The Nether Dawn is Antony Milton?s ghost blues / sound sculpture project. ?Whiskey Mute-Down,? a reissue of a CD-R that originally came out on Milton?s own Pseudoarcana last year, is definitely ripe for wider markets. Its follow-up is due almost any day now. These six tracks operate in a spectral zone where multiple styles and influences come together as one deeply resonating sonic portal that reaches for those most elusive higher grounds.
There?s a tangible sense of calm and wonder in every second of this album. Two-part ?Evensong? bookends things with a gliding shimmer of reverb, ampbuzz, wind and rain that blossoms to the most ecstatic heights of sedated fuzz transcendence; it sounds like it was recorded on a wind swept beach somewhere with sounds of surf rushing and receding in the background, and suggests early Flying Saucer Attack at their conceptual best. ?Routes Through Gray Lands? opens with rustle of low machine noise as various tones are layered on top--a loan blues pluck, a muffled harmonica trill. Milton?s mastery of space and tension is what?s so apparent here as he conjures a deliberate and menacing fractured blues aura that could be likened to Jandek in a particularly impressionist mood. The extensive ?Passing (Aloft)? takes things to even more delirious heights as ambient tones accumulate beneath distant guitar notes and haunted bow streaks. It displays an enveloping serenity that far surpasses its minimalist origins and skirts the visionary realms of Loren Mazzacane Conners and Alastair Galbraith, and few others.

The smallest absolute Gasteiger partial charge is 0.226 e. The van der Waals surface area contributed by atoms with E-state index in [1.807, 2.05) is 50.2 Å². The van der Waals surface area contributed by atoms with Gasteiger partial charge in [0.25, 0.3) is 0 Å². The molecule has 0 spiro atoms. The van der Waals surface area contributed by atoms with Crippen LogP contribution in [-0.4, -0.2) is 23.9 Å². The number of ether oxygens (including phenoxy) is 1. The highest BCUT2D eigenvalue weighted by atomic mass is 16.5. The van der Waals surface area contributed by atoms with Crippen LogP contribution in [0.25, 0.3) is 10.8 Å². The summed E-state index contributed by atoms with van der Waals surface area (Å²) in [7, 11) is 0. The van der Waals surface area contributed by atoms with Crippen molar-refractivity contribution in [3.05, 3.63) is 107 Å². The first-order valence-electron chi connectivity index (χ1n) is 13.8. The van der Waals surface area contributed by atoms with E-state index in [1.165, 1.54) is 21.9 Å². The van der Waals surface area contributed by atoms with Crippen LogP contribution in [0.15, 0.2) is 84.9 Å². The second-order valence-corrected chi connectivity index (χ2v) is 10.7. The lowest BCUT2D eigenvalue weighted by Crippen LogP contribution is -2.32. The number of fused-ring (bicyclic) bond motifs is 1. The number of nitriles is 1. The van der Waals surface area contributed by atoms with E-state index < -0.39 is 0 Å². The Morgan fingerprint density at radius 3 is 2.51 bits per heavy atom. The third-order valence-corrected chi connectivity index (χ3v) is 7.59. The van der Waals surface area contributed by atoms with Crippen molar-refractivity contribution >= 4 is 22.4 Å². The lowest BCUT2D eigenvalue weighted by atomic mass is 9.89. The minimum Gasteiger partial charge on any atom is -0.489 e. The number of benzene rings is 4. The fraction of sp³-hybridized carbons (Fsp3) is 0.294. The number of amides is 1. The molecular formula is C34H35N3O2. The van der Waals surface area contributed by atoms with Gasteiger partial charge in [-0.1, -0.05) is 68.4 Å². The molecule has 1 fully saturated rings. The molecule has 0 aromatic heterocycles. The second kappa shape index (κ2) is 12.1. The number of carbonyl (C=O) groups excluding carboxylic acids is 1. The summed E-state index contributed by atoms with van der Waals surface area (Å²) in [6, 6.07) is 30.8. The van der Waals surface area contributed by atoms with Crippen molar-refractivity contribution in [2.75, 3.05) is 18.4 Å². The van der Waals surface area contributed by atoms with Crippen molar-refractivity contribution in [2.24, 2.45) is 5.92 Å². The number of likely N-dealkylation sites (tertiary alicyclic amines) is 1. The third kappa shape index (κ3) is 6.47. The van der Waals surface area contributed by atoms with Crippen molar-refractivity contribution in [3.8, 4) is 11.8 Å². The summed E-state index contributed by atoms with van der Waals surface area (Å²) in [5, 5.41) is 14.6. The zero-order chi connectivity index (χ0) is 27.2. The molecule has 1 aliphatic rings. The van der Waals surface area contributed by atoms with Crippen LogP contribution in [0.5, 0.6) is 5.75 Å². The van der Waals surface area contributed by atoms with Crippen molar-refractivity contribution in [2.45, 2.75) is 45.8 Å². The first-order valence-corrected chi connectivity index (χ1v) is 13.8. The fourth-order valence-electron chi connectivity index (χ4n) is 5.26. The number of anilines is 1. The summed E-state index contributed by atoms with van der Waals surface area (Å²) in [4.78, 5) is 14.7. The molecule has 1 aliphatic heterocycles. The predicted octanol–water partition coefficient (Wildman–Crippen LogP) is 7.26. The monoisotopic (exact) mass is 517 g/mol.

?If We Left in a High Storm? is a departure in the set, with its pulsing beat and corrosive fuzz drenched spoken word invoking the junta of early Xpressway tapes, particularly the first Dead C album, yet it somehow fits perfectly into this collection, and offers a strange counterpoint to the longer ambient pieces. What Milton has achieved here is a highly unique, visceral listening experience that manages to hum with a mechanical constancy as it flows with the most effluvial grace. It should appeal to anyone even remotely interested in ambient music or minimal sound sculpture, and of course, the blues. 9/10 -- Lee Jackson (3 October, 2005)